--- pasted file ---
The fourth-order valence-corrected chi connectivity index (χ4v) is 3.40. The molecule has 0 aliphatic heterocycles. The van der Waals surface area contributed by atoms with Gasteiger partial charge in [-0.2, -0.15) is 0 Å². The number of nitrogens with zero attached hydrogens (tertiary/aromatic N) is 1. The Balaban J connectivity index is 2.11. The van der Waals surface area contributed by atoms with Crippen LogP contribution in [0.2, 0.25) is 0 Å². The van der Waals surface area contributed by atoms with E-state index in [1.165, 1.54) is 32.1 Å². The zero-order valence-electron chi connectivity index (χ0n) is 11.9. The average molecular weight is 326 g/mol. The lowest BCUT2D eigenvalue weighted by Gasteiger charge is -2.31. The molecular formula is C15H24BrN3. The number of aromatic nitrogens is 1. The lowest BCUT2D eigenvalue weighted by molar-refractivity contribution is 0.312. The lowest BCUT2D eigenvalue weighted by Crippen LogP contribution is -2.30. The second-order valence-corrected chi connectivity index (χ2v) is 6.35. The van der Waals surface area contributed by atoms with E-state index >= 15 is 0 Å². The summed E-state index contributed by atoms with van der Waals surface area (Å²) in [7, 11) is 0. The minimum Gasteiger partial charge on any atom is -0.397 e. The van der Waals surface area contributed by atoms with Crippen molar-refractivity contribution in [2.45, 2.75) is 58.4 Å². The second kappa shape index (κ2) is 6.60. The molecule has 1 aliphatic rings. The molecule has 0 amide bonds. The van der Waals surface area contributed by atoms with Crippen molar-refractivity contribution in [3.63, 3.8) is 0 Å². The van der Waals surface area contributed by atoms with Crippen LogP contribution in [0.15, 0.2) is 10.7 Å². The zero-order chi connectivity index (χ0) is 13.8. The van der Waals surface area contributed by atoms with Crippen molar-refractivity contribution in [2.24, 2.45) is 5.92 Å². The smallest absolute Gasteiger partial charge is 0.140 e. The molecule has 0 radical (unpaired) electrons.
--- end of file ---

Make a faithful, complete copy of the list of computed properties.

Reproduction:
The fourth-order valence-corrected chi connectivity index (χ4v) is 3.40. The molecule has 0 aliphatic heterocycles. The van der Waals surface area contributed by atoms with Gasteiger partial charge in [-0.2, -0.15) is 0 Å². The number of nitrogens with zero attached hydrogens (tertiary/aromatic N) is 1. The Balaban J connectivity index is 2.11. The van der Waals surface area contributed by atoms with Crippen LogP contribution in [0.2, 0.25) is 0 Å². The van der Waals surface area contributed by atoms with E-state index in [1.165, 1.54) is 32.1 Å². The zero-order valence-electron chi connectivity index (χ0n) is 11.9. The average molecular weight is 326 g/mol. The lowest BCUT2D eigenvalue weighted by Gasteiger charge is -2.31. The molecular formula is C15H24BrN3. The number of aromatic nitrogens is 1. The lowest BCUT2D eigenvalue weighted by molar-refractivity contribution is 0.312. The lowest BCUT2D eigenvalue weighted by Crippen LogP contribution is -2.30. The second-order valence-corrected chi connectivity index (χ2v) is 6.35. The van der Waals surface area contributed by atoms with E-state index >= 15 is 0 Å². The summed E-state index contributed by atoms with van der Waals surface area (Å²) in [7, 11) is 0. The minimum Gasteiger partial charge on any atom is -0.397 e. The van der Waals surface area contributed by atoms with Crippen molar-refractivity contribution in [2.45, 2.75) is 58.4 Å². The second kappa shape index (κ2) is 6.60. The molecule has 1 aliphatic rings. The molecule has 0 amide bonds. The van der Waals surface area contributed by atoms with Crippen molar-refractivity contribution in [3.63, 3.8) is 0 Å². The van der Waals surface area contributed by atoms with Crippen LogP contribution in [0.15, 0.2) is 10.7 Å². The zero-order chi connectivity index (χ0) is 13.8. The van der Waals surface area contributed by atoms with Crippen molar-refractivity contribution in [2.24, 2.45) is 5.92 Å². The smallest absolute Gasteiger partial charge is 0.140 e. The molecule has 0 radical (unpaired) electrons.